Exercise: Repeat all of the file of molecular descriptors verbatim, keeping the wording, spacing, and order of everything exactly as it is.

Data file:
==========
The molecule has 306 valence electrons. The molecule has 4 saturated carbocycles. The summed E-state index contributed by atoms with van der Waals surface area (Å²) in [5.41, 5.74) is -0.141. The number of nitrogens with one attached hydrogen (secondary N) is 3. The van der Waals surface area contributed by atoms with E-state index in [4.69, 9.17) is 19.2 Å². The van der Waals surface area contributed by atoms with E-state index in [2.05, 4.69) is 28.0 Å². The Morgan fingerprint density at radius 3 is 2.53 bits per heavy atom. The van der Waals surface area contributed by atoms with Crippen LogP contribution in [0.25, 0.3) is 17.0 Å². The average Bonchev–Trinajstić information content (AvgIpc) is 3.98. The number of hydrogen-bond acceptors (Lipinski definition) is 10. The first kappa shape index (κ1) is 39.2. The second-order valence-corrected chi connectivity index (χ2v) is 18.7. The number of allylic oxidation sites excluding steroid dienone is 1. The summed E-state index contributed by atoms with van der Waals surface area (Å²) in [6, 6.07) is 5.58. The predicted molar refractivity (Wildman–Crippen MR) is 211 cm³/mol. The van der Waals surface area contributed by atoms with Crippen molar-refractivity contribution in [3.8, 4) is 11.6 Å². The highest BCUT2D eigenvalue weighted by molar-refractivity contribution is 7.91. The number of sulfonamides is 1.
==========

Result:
The molecule has 306 valence electrons. The molecule has 4 saturated carbocycles. The summed E-state index contributed by atoms with van der Waals surface area (Å²) in [5.41, 5.74) is -0.141. The number of nitrogens with one attached hydrogen (secondary N) is 3. The van der Waals surface area contributed by atoms with E-state index in [4.69, 9.17) is 19.2 Å². The van der Waals surface area contributed by atoms with E-state index in [2.05, 4.69) is 28.0 Å². The Morgan fingerprint density at radius 3 is 2.53 bits per heavy atom. The van der Waals surface area contributed by atoms with Crippen LogP contribution in [0.25, 0.3) is 17.0 Å². The average Bonchev–Trinajstić information content (AvgIpc) is 3.98. The number of hydrogen-bond acceptors (Lipinski definition) is 10. The first kappa shape index (κ1) is 39.2. The second-order valence-corrected chi connectivity index (χ2v) is 18.7. The number of allylic oxidation sites excluding steroid dienone is 1. The summed E-state index contributed by atoms with van der Waals surface area (Å²) in [6, 6.07) is 5.58. The predicted molar refractivity (Wildman–Crippen MR) is 211 cm³/mol. The van der Waals surface area contributed by atoms with Crippen molar-refractivity contribution in [3.8, 4) is 11.6 Å². The highest BCUT2D eigenvalue weighted by molar-refractivity contribution is 7.91. The number of sulfonamides is 1.